Chemical engineers contribute to a remarkably wide array of industries, technologies, and other human enterprises. Our familiarity with processes on both molecular and macroscopic scales allows us to work among the most exciting technology areas of our time. The challenge to academics is to convey this excitement to students, to equip them to become versatile problem-solvers, to offer them a solid grounding in fundamentals and an integrated set of tools for engineering analysis and synthesis, illustrated by examples drawn from the breadth of industry and practice.

Although the discipline of chemical engineering has evolved dramatically over the past forty years, the core curriculum has undergone only minor changes. The engineering science paradigm that began in chemical engineering around 1960 still dominates the courses and major educational texts used throughout the field. That paradigm has served us well, providing the basis for the molecular understanding, analysis on multiple scales, and systems approach that characterizes chemical engineering. Even so, there are compelling reasons to examine whether the existing curriculum might be improved:

  • The broad applicability of chemical engineering fundamentals has become a defining feature of the discipline, and we are challenged to convey this breadth to our students. Hence a major driver for curriculum advancement is the need to connect students to these many applications. Inasmuch as engineering curricula depend heavily on example problems, this is a major undertaking if it is to be done well.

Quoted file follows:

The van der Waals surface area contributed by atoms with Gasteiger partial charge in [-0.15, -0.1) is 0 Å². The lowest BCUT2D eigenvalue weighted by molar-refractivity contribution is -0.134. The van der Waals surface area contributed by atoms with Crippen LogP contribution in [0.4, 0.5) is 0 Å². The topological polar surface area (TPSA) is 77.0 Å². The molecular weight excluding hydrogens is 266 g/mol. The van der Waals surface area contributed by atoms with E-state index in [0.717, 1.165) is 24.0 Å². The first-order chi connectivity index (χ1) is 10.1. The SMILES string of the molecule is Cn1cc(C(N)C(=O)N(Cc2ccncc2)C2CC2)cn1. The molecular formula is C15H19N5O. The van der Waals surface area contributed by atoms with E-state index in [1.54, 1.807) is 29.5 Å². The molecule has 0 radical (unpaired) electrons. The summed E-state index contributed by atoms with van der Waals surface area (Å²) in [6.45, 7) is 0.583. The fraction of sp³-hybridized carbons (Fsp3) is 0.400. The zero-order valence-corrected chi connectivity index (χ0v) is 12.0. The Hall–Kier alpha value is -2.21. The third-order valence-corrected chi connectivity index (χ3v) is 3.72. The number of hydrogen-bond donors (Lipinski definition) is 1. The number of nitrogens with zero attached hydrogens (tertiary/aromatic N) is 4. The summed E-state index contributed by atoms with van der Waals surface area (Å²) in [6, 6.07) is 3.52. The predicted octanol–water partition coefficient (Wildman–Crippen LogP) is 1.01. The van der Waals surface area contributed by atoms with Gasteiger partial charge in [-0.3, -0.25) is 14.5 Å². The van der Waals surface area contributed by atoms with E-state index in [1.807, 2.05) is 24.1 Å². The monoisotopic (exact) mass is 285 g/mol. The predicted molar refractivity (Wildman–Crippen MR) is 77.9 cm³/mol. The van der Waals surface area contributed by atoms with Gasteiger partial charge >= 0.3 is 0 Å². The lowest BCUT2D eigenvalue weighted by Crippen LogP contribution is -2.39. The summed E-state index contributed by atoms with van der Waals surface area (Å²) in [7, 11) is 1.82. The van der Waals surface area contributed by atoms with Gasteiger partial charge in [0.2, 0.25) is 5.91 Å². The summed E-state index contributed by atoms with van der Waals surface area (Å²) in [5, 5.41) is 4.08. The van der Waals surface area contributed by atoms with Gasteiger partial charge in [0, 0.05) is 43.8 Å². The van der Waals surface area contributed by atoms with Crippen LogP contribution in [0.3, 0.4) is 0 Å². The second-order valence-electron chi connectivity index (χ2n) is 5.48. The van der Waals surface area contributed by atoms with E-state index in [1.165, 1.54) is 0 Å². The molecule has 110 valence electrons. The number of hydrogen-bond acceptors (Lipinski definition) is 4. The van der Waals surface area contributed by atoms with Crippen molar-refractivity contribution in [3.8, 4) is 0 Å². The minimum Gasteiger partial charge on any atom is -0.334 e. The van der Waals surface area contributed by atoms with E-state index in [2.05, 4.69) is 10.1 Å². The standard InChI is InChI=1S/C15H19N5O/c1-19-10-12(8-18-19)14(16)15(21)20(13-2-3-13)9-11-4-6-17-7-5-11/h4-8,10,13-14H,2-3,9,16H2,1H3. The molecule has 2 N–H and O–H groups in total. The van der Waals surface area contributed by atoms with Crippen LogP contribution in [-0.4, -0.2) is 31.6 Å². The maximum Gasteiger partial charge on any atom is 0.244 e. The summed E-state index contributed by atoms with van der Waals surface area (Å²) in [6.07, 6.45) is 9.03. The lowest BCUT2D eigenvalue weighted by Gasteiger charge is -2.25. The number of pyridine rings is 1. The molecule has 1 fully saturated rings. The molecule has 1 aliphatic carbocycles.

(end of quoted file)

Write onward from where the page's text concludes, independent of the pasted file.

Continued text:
• Biology is increasingly a molecular science. Our disciplinary focus on molecular interactions and transformations makes for a natural and exciting connection with molecular biology.
  • We find ourselves in an era of rapid educational reform, in which both methods of engaging students in classrooms and laboratories are being reexamined and methods of incorporating new technology for education are being explored.

A Workshop Series was organized under the auspices of the Council for Chemical Research, with funding support from the National Science Foundation. Representatives of universities and industries met three times between January and June in 2003 with the goal of defining the materials - texts, syllabi, examples, instructional modules - needed to support a new undergraduate curriculum in chemical engineering.

This work continues. We invite the chemical engineering community to participate - please review the materials collected on this website and tell us your ideas, criticism, and concerns.